Why Are We Shocked at the Idea That This Could Be it?

Is there much in life you can imagine that’s worse than receiving a terminal cancer diagnosis? Probably not.

Somehow, we all know intellectually that we will die one day. That our physical lives will not continue forever. But yet when that reality confronts us, we are often shocked and taken aback. How can it be true? Why now? I didn’t expect this so soon or in this way. But I live a healthy lifestyle.

Denying the reality

I think our culture has nearly perfected the art of denying the reality of death. We are not reminded as children to enjoy our lives and the people around us because their time here is limited. Everything about our medical system is geared towards fixing illness and prolonging life. We are not encouraged to view death as part of the larger cycle of life. And this, I think, causes death to feel even more painful to us.

Certainly, it’s understandable that we don’t want to think about death as we live our daily lives.

But would we live a better life if we did think about it more often? And by better, I mean more peaceful, more relaxed, and more attuned to the people and activities that are most important to us. I think we might.

Bleak prognosis

When my first husband, Ahmad, was diagnosed with Stage IV bladder cancer (in the era before immunotherapies), the prognosis was extremely bleak. I could barely eat for a week. I could barely get out of bed. It felt as if I had punched so hard and I didn’t know how to get back on my feet.

It was as shocking and as devastating – emotionally and physically – as it likely is to every person who receives such news. He died 11 months later and during those months, we scrambled continuously to gain our footing and keep our heads above water.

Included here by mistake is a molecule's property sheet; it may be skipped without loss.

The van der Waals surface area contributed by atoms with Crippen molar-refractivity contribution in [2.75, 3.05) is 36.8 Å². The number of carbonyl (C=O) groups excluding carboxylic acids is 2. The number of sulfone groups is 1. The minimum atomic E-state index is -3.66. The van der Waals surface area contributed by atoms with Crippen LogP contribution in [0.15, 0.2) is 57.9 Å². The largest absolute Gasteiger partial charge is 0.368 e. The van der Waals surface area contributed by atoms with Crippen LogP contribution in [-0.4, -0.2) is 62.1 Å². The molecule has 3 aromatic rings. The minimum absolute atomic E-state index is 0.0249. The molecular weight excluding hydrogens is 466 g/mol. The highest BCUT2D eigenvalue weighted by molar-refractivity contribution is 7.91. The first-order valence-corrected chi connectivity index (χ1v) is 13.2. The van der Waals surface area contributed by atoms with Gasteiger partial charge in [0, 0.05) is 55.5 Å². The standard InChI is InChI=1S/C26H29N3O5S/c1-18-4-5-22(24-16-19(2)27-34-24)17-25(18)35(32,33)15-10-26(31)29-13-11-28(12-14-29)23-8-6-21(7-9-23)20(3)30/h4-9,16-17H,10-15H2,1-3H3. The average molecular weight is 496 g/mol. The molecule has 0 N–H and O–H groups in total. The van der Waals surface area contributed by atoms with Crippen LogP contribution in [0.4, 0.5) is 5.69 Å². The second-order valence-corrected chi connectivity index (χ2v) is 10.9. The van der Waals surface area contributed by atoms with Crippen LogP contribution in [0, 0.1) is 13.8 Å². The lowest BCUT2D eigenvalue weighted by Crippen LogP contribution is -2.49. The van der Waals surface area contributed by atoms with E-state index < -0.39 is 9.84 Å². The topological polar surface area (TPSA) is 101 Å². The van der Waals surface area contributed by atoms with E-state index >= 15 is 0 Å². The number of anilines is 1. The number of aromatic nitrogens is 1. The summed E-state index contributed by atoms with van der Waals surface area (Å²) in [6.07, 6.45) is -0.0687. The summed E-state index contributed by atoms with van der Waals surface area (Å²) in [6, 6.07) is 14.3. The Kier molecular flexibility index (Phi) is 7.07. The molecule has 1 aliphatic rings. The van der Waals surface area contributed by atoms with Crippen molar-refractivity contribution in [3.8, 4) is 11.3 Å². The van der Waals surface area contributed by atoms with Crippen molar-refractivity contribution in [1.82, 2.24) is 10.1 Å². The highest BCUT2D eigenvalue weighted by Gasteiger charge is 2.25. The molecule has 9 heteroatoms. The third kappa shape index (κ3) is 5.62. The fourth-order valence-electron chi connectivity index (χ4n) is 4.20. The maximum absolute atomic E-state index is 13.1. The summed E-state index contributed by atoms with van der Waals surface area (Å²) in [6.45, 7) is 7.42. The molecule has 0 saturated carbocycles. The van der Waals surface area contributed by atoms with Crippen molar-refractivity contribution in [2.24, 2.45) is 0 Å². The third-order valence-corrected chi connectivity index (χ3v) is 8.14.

We didn’t do very well

It’s now been nearly four years since he died. I dread and fear cancer in a way I never did before having that direct and intense experience of it. But I also think often about how lovely it is to walk without pain. To be able to go swimming. To be able to run or sit or turn over in my sleep without pain. We don’t appreciate a pain-free life and a functional body until we’ve witnessed or experienced a failing one.

I don’t feel smug about eating well in the hopes it will keep me healthy. I know that day-to-day, I feel so much better if I exercise and eat nutritious foods. But I am not under the illusion that this will ensure I have a long life. Death will come for all of us. Illness will come for many of us.

Returning to "normal"

My life has returned to “normal.” I get aggravated with traffic and lines at the coffee shop. But I am better at catching myself and wondering, is this really worthy of aggravation? Most of the time, the answer is no. People are facing cancer and pain and wars and famines. Perspective reminds me there is little in daily non-crisis life that merits getting upset about. And actually, there’s little during a crisis, too, that merits anger or frustration. It just doesn’t help.

Capacity to see the good

When you walk your dog today or you walk to the mailbox, take a moment to appreciate your functional legs. When you see flowers and inhale their perfume, think about how wonderful it is to have the power of smell. We have to develop the capacity to see the good.

It will still be painful and bad news when an illness or other sadness arrives. But you will at least be to reflect on your gratitude for the many relaxed and healthy days you’ve had.

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